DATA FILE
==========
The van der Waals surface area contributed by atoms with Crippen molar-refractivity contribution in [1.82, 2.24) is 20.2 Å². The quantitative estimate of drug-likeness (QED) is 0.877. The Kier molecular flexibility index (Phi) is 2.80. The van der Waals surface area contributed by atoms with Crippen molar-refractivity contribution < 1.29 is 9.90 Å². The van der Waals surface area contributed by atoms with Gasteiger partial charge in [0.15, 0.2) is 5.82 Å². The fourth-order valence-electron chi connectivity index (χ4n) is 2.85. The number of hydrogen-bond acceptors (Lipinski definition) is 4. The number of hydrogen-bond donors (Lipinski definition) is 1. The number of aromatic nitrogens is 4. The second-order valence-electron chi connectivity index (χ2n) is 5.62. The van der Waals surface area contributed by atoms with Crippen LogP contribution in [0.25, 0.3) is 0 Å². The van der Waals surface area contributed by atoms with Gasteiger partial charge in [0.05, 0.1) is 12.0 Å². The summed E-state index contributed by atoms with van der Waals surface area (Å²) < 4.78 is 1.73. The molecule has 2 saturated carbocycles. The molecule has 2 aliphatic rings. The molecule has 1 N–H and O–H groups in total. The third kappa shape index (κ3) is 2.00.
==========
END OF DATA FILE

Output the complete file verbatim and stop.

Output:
The van der Waals surface area contributed by atoms with Crippen molar-refractivity contribution in [1.82, 2.24) is 20.2 Å². The quantitative estimate of drug-likeness (QED) is 0.877. The Kier molecular flexibility index (Phi) is 2.80. The van der Waals surface area contributed by atoms with Crippen molar-refractivity contribution < 1.29 is 9.90 Å². The van der Waals surface area contributed by atoms with Gasteiger partial charge in [0.15, 0.2) is 5.82 Å². The fourth-order valence-electron chi connectivity index (χ4n) is 2.85. The number of hydrogen-bond acceptors (Lipinski definition) is 4. The number of hydrogen-bond donors (Lipinski definition) is 1. The number of aromatic nitrogens is 4. The second-order valence-electron chi connectivity index (χ2n) is 5.62. The van der Waals surface area contributed by atoms with Crippen LogP contribution in [0.25, 0.3) is 0 Å². The van der Waals surface area contributed by atoms with Gasteiger partial charge in [0.05, 0.1) is 12.0 Å². The summed E-state index contributed by atoms with van der Waals surface area (Å²) < 4.78 is 1.73. The molecule has 2 saturated carbocycles. The molecule has 2 aliphatic rings. The molecule has 1 N–H and O–H groups in total. The third kappa shape index (κ3) is 2.00.